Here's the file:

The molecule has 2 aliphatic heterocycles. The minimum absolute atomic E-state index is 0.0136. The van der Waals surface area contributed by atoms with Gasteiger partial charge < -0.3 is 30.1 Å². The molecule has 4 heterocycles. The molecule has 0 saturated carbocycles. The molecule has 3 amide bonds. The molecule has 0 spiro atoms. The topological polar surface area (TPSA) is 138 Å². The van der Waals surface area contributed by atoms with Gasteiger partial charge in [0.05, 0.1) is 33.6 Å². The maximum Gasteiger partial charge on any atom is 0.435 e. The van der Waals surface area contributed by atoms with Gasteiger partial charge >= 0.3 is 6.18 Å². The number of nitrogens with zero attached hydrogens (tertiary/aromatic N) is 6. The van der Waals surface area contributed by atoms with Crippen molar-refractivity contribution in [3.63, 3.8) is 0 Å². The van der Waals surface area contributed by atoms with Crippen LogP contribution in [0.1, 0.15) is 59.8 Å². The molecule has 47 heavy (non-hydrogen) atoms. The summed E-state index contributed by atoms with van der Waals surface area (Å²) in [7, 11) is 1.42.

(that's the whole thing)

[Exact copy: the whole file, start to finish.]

The molecule has 2 aliphatic heterocycles. The minimum absolute atomic E-state index is 0.0136. The van der Waals surface area contributed by atoms with Gasteiger partial charge < -0.3 is 30.1 Å². The molecule has 4 heterocycles. The molecule has 0 saturated carbocycles. The molecule has 3 amide bonds. The molecule has 0 spiro atoms. The topological polar surface area (TPSA) is 138 Å². The van der Waals surface area contributed by atoms with Gasteiger partial charge in [0.05, 0.1) is 33.6 Å². The maximum Gasteiger partial charge on any atom is 0.435 e. The van der Waals surface area contributed by atoms with Gasteiger partial charge >= 0.3 is 6.18 Å². The number of nitrogens with zero attached hydrogens (tertiary/aromatic N) is 6. The van der Waals surface area contributed by atoms with Crippen molar-refractivity contribution in [3.63, 3.8) is 0 Å². The van der Waals surface area contributed by atoms with Crippen LogP contribution in [0.1, 0.15) is 59.8 Å². The molecule has 47 heavy (non-hydrogen) atoms. The summed E-state index contributed by atoms with van der Waals surface area (Å²) in [7, 11) is 1.42.